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T2 - Implications for myopreservation

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AU - Terzic, Andre

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N2 - Background: Heart muscle primarily relies on adenosine triphosphate produced by oxidative phosphorylation and is highly vulnerable to anoxic insult. Although a number of strategies aimed at improving myopreservation are available, no effective means of preserving mitochondrial energetics under conditions of anoxic injury have been developed. Openers of mitochondrial adenosine triphosphate-sensitive potassium channels have emerged as powerful cardioprotective agents presumably capable of maintaining mitochondrial function under metabolic stress. Here, we evaluated the ability of a prototype mitochondrial adenosine triphosphate-sensitive potassium channel opener, diazoxide, to preserve oxidative phosphorylation in mitochondria subjected to anoxia and reoxygenation. Methods: Mitochondria were isolated from rat hearts and subjected to 20 minutes of anoxia, followed by reoxygenation. Mitochondrial respiration and oxidative phosphorylation, as well as mitochondrial integrity, were assessed by means of ion-selective minielectrodes, high-performance liquid chromatography, fluorometry, and electron microscopy. Results: Anoxia-reoxygenation decreased the rate of adenosine diphosphate-stimulated oxygen consumption, inhibited adenosine triphosphate production, and disrupted mitochondrial integrity. On average, anoxic stress reduced adenosine diphosphate-stimulated respiration from 291 ± 14 to 141 ± 15 ng-atoms O2 · min-1 · mg-1 protein and decreased the rate of adenosine triphosphate production from 752 ± 14 to 414 ± 34 nmol adenosine triphosphate · min-1 · mg-1 protein. After anoxia, the majority (88%) of mitochondria was damaged or swollen and released adenylate kinase, a marker of mitochondrial integrity. Diazoxide (100 μmol/L), present throughout anoxia, preserved adenosine diphosphate-stimulated respiration at 255 ± 7 ngatoms O2 · min-1 · mg-1 protein and adenosine triphosphate production at 640 ± 39 nmol adenosine triphosphate ± min-1 · mg-1 protein. Diazoxide also protected mitochondrial structure from anoxia-mediated damage, so that after anoxic stress, 67% of mitochondria remained intact and adenylate kinase was confined to the mitochondria. Conclusions: The present study demonstrates that diazoxide diminishes anoxia-induced functional and structural deterioration of cardiac mitochondria. By protecting mitochondria and preserving myocardial energetics, diazoxide may be useful under conditions of reduced oxygen availability, including global surgical ischemia or storage of donor heart.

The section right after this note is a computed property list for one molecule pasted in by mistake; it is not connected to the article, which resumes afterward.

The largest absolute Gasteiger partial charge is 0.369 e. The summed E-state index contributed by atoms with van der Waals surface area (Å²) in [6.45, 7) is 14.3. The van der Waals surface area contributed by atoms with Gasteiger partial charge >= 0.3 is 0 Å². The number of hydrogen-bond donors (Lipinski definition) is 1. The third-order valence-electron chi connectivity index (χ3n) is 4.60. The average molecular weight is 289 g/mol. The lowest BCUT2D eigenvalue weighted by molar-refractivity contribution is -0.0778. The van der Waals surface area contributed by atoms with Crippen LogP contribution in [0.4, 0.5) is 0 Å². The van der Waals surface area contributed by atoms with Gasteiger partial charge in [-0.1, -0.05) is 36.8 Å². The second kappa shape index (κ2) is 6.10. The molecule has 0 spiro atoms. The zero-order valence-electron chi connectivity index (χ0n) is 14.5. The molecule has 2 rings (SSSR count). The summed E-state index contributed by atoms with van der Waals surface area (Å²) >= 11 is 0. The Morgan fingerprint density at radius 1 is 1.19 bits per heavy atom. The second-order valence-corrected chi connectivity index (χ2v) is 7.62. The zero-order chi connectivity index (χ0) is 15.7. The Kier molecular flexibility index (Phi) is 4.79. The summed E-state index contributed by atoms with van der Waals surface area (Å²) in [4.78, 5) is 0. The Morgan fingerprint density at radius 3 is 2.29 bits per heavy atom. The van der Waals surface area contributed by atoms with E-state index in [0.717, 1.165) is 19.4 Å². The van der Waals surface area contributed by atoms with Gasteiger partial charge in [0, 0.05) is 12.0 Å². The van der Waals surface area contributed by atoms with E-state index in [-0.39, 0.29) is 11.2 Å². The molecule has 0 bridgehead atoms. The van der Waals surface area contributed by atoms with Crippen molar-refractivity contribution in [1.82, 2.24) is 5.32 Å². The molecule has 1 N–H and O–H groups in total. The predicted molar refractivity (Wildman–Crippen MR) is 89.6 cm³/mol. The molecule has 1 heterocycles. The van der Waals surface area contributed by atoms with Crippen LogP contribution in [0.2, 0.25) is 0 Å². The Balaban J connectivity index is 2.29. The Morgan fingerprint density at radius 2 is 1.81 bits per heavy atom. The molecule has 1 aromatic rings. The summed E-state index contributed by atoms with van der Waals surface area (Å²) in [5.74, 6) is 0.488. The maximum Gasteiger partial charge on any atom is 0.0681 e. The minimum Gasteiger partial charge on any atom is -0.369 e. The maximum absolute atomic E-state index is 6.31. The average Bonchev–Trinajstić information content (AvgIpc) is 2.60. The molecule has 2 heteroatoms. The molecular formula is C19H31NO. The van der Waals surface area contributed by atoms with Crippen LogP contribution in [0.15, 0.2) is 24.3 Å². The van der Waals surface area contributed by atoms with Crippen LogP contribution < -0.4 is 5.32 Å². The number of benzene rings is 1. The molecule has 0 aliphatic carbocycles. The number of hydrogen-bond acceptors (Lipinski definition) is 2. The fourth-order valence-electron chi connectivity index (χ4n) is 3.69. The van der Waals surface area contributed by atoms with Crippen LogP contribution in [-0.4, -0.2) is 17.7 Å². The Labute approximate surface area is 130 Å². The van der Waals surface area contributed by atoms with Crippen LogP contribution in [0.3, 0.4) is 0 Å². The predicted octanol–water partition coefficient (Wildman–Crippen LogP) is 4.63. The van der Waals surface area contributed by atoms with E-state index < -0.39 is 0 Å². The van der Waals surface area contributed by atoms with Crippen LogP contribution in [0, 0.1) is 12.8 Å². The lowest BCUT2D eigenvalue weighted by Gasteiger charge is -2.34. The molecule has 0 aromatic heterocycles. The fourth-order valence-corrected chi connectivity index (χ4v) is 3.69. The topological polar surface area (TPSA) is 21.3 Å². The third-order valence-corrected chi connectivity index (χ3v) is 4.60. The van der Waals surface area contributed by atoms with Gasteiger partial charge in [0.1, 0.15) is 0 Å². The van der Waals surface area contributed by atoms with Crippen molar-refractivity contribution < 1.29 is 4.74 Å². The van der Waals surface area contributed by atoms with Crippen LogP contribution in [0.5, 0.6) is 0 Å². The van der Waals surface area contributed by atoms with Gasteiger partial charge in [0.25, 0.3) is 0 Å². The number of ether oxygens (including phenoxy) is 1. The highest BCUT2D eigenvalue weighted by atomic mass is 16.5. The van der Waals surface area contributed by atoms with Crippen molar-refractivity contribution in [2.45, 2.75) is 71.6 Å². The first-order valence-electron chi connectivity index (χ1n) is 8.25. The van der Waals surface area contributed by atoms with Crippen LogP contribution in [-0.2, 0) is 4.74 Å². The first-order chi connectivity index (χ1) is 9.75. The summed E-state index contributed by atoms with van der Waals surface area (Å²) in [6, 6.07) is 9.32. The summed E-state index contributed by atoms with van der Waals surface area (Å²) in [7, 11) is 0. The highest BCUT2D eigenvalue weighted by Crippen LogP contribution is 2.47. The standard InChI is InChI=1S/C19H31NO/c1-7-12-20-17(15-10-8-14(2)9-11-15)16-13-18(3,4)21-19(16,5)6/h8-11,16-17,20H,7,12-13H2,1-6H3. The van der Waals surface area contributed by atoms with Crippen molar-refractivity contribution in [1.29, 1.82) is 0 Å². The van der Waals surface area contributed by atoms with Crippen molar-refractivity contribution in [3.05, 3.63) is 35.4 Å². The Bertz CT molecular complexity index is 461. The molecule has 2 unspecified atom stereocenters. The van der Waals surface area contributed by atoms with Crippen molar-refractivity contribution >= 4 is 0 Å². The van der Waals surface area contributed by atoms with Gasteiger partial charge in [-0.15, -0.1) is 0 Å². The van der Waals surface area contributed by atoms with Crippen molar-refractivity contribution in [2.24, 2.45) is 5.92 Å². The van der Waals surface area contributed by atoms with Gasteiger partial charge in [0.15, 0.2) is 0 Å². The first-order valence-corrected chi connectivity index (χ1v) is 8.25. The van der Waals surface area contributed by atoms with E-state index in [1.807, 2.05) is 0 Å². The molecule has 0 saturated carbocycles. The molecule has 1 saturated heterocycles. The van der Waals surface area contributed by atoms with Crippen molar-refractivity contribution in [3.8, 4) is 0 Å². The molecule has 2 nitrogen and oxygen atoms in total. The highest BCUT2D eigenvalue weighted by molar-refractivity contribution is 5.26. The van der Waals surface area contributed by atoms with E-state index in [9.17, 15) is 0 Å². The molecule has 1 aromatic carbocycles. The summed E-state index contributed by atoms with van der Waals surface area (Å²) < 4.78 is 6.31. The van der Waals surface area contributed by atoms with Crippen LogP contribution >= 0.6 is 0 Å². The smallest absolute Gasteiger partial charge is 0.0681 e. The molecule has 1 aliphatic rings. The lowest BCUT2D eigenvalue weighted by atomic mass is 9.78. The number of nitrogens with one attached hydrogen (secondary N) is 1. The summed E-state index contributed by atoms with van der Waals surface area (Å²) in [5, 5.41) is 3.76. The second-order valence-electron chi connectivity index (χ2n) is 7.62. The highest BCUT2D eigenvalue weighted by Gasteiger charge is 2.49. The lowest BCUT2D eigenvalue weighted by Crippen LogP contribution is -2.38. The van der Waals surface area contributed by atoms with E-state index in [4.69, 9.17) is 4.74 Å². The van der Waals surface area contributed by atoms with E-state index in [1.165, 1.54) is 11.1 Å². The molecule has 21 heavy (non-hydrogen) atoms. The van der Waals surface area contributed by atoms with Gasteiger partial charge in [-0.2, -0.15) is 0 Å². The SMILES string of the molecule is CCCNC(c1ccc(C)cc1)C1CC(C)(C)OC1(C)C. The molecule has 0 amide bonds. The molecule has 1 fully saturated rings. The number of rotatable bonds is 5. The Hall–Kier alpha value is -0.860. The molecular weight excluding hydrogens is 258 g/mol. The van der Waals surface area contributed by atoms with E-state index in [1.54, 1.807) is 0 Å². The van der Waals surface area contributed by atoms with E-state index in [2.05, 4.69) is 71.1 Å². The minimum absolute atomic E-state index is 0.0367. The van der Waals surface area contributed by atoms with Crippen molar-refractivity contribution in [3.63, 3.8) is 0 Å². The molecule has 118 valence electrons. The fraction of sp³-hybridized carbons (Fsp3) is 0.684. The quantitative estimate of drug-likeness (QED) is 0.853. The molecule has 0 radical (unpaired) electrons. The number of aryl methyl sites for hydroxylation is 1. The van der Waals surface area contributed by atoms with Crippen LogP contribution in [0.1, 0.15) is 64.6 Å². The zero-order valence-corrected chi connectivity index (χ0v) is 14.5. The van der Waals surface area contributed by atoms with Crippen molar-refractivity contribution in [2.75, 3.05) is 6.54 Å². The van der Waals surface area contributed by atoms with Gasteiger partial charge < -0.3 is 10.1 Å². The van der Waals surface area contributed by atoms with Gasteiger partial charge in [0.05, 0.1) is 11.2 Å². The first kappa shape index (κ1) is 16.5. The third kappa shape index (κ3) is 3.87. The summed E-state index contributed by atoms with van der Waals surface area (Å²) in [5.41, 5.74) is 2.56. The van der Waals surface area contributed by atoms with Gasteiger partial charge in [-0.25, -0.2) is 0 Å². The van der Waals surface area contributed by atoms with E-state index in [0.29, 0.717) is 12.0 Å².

AB - Background: Heart muscle primarily relies on adenosine triphosphate produced by oxidative phosphorylation and is highly vulnerable to anoxic insult. Although a number of strategies aimed at improving myopreservation are available, no effective means of preserving mitochondrial energetics under conditions of anoxic injury have been developed. Openers of mitochondrial adenosine triphosphate-sensitive potassium channels have emerged as powerful cardioprotective agents presumably capable of maintaining mitochondrial function under metabolic stress. Here, we evaluated the ability of a prototype mitochondrial adenosine triphosphate-sensitive potassium channel opener, diazoxide, to preserve oxidative phosphorylation in mitochondria subjected to anoxia and reoxygenation. Methods: Mitochondria were isolated from rat hearts and subjected to 20 minutes of anoxia, followed by reoxygenation. Mitochondrial respiration and oxidative phosphorylation, as well as mitochondrial integrity, were assessed by means of ion-selective minielectrodes, high-performance liquid chromatography, fluorometry, and electron microscopy. Results: Anoxia-reoxygenation decreased the rate of adenosine diphosphate-stimulated oxygen consumption, inhibited adenosine triphosphate production, and disrupted mitochondrial integrity. On average, anoxic stress reduced adenosine diphosphate-stimulated respiration from 291 ± 14 to 141 ± 15 ng-atoms O2 · min-1 · mg-1 protein and decreased the rate of adenosine triphosphate production from 752 ± 14 to 414 ± 34 nmol adenosine triphosphate · min-1 · mg-1 protein. After anoxia, the majority (88%) of mitochondria was damaged or swollen and released adenylate kinase, a marker of mitochondrial integrity. Diazoxide (100 μmol/L), present throughout anoxia, preserved adenosine diphosphate-stimulated respiration at 255 ± 7 ngatoms O2 · min-1 · mg-1 protein and adenosine triphosphate production at 640 ± 39 nmol adenosine triphosphate ± min-1 · mg-1 protein. Diazoxide also protected mitochondrial structure from anoxia-mediated damage, so that after anoxic stress, 67% of mitochondria remained intact and adenylate kinase was confined to the mitochondria. Conclusions: The present study demonstrates that diazoxide diminishes anoxia-induced functional and structural deterioration of cardiac mitochondria. By protecting mitochondria and preserving myocardial energetics, diazoxide may be useful under conditions of reduced oxygen availability, including global surgical ischemia or storage of donor heart.